Te Ōhanga Māori Report Speech

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Insights from Te Ōhanga report

First and foremost - thank you for the mahi of everyone who has been involved in producing this report.

The Government needs up-to-date and accurate data on the size and scope of the Māori economy for us to understand how best to focus effort and resources.

It is very important in contributing to government efforts to boost Māori resilience and wellbeing through the post-COVID rebuild and recovery phase.

The publication of Te Ōhanga follows the release of Te Matapaeroa in November, a report on the number and breadth of Māori-owned businesses.

This identified more than 10,000 Māori businesses - eight times more than previously reported.

Te Puni Kōkiri commissioned this research to get a better picture of the contribution of Māori to the wider economy and improve Māori wellbeing data, insights, and information.

Te Puni Kōkiri will be refreshing this data later this year with post-COVID numbers.

Both reports tell us some really encouraging things.

The headline finding in Te Ōhanga is Māori are making up a much bigger part of our economy and given the young Māori population we know the future of the New Zealand economy is Māori.

Māori employ more Māori

The younger age of the Māori population means in the five years since the previous report the Māori labour force has grown 40 per cent, compared with less than 10 per cent growth for the non-Māori sector.

The Māori labour force is growing five times faster than the non-Māori labour force and will continue to grow faster.  

These numbers are still small, but the report also showed that Māori self-employed is also growing five times faster than non-Māori self-employed and Māori employers are growing 10 times as fast as non-Māori employers.

If these growth rates continue there will be 4,500 new Māori employers and 4,600 new Māori self-employed in the next two years.

These new employers and entrepreneurs will need support to help them grow their businesses and employ Māori.

The report tells us Māori employers and self-employed have a much higher skill level than employees. 

If we want more Māori employers, we need to continue to focus on higher education outcomes for Māori, from early education through to tertiary qualifications.

The Māori asset base is approaching $70 billion and has grown about 10 per cent a year for the past decade – again much faster than the overall economy.

This is excellent, the need to continue to stimulate the Māori economy is critical as we strive for equitable participation, higher incomes, and prosperity for whānau.

We need to remember overall Māori households receive 35 per cent of their income from social security and assistance, compared with 9 per cent for non-Māori households.

That’s one number I wish was much smaller.

At the same time, while this focus is on the contribution to the economy, we should not forget the huge contribution Māori make in the important unpaid caring and voluntary work in whānau and the community.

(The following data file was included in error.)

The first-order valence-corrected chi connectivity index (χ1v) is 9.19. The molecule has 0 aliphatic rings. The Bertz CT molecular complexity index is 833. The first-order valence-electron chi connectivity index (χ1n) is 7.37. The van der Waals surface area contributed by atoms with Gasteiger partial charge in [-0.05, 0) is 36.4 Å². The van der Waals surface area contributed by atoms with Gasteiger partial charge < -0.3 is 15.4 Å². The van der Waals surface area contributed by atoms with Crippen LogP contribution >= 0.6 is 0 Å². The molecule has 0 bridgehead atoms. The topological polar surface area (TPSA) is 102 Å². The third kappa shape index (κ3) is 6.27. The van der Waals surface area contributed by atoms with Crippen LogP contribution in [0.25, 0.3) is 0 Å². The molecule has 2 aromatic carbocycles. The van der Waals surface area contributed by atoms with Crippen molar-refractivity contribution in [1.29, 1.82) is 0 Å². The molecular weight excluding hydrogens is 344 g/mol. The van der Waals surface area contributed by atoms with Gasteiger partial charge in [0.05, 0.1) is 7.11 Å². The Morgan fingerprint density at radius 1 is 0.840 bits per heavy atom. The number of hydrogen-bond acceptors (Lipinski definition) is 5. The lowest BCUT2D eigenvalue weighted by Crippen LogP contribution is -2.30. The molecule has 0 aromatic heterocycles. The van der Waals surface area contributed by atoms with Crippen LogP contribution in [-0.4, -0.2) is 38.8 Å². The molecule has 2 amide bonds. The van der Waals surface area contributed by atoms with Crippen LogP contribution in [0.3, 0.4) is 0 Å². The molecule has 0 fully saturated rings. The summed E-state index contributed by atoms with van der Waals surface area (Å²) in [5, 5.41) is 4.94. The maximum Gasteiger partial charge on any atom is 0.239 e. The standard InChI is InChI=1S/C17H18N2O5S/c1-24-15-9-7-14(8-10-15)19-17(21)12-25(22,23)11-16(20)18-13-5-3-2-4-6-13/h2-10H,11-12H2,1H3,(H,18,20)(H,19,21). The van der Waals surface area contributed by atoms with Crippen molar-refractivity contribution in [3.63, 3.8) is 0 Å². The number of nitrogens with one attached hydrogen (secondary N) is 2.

That mahi helps whānau function more effectively and enriches communities.

Entrepreneurism – increasing numbers are self-employed and employing other Māori

Te Ōhanga shows the entrepreneurial spirit within the growing Māori workforce.  And it remains strongly anchored in fishing, farming, and forestry. 

It is now more than a third of the asset base and given the relationship of Māori to whenua and food production, this is likely to continue.

Property and the business services, manufacturing, construction, and transport sectors are all growing too, and this diversification of the Māori economy is promising. 

But Māori also need to continue to increase their participation in the knowledge economy, particularly the ICT sector.

While Māori are increasingly entrepreneurial, factors such as a low homeownership rate mean they struggle to get the capital needed to grow their businesses.

And while the Māori workforce is growing very quickly, especially those who are self-employed, the rate of entrepreneurship among Māori (8.6 per cent of the workforce) is half that of non-Māori (17 per cent of the workforce).

So, we need to put more focus on ensuring people in the Māori workforce move into owning and operating their own businesses.

Social procurement to help COVID-19 recovery

The Government is addressing Māori Business growth needs in a variety of ways.

One is to make it easier for Māori enterprises to do business with government agencies with a new target to encourage public service agencies to cast the net wider when awarding contracts. 

Māori businesses and jobs are a priority for the new Government.

The Government spends $42 billion a year procuring goods and services. We are looking for more ways to use this buying power to help Māori businesses.

The new five per cent target for public service contracts for Māori businesses is an important step towards a more inclusive and prosperous society.